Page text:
* Half cubed fresh pumpkin, half cubed rutabaga makes a great substitute for cubed sweet potato in stews. 1 cup of cubed sweet potato has 22.8 grams of usable carb, while the 50/50 pumpkin/rutabaga mixture has just 7.5 grams of usable carb per cup, so the carb savings is significant.

* A can of pumpkin, mixed with one mashed sweet potato, makes a good “sweet potato casserole” with far fewer carbs.

* Toss chunks of pumpkin into your pot roast along with some carrots and turnips

* Make your favorite pumpkin pie recipe with your favorite sweetener in place of the sugar. Add a little sugar-free pancake syrup for a New England touch.

* Don’t throw away those seeds! Pumpkin seeds are also low carb, and are one of my favorite snacks. They’re so much better fresh than bought at the grocery store! Pick off any major strings, toss them with a little oil and salt, and roast them at 300 for 45 minutes. I don’t rinse them; I find the caramelized pumpkin juice adds a delicious flavor – I eat these shells and all. Of course, you can find pumpkin seeds roasted and salted in the shell in most convenience stores and mini-marts. Health food stores and Hispanic markets carry them hulled, often labeled “pepitas.” 1 ounce of shelled pumpkin seeds has just 4 grams of usable carb, along with healthy monounsaturated fats, protein, and healthy doses of zinc and magnesium.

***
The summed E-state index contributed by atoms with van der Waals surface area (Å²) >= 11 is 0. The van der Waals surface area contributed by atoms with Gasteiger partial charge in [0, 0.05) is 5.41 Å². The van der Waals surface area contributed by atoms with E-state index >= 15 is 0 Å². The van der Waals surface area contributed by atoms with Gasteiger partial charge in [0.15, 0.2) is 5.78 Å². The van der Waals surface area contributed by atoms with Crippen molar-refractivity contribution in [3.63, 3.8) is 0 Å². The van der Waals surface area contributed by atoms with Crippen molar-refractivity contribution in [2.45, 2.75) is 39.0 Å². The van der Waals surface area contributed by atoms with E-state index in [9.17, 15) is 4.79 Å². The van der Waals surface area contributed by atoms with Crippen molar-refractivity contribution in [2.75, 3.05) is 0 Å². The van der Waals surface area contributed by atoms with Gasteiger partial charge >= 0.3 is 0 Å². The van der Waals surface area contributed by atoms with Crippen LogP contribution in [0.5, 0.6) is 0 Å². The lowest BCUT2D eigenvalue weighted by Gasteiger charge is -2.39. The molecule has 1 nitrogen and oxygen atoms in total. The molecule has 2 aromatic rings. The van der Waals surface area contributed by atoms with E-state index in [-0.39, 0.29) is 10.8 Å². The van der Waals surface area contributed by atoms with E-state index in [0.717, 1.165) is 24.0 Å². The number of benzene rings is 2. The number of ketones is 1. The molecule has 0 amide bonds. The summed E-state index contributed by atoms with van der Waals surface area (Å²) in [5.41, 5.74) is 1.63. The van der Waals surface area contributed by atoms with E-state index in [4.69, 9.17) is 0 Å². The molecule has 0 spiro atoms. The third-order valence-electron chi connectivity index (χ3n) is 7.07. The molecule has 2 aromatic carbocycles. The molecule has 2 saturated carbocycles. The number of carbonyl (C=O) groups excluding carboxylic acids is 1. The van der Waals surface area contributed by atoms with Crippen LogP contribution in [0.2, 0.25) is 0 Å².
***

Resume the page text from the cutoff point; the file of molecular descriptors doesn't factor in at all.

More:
* Run shelled pumpkin seeds through your food processor to make pumpkin seed meal. This is a great substitute for almond meal in low carb baking, should you have a nut allergy.

This great side dish makes use of both pumpkin and pumpkin seeds. Buy the seeds already shelled, and roast the seeds out of your pumpkin as a snack. Shelling a half a cup of pumpkin seeds is a big job.


Chili Lime Pumpkin


1 little pumpkin, about 2 pounds ( 1 kg)

2 tablespoons (30g) butter

1 tablespoon (15ml) oil

½ cup (120g) shelled pumpkin seeds (pepitas)

1 teaspoon chili garlic paste (look in the Asian section of the grocery store)

2 teaspoons lime juice


Whack your pumpkin in half and scoop out the seeds. Peel off the hard rind, then cut the flesh into slices about ¼” (6.25mm) thick.


Put the butter and the oil in a big, heavy skillet over medium heat. Swirl them together as the butter melts. Now, lay the slices of pumpkin flat in the butter and oil mixture. Sauté until lightly golden on both sides, and tender, yet still al dente. You’ll need to do this in more than one batch; keep the stuff that’s done warm on a plate under a pot lid.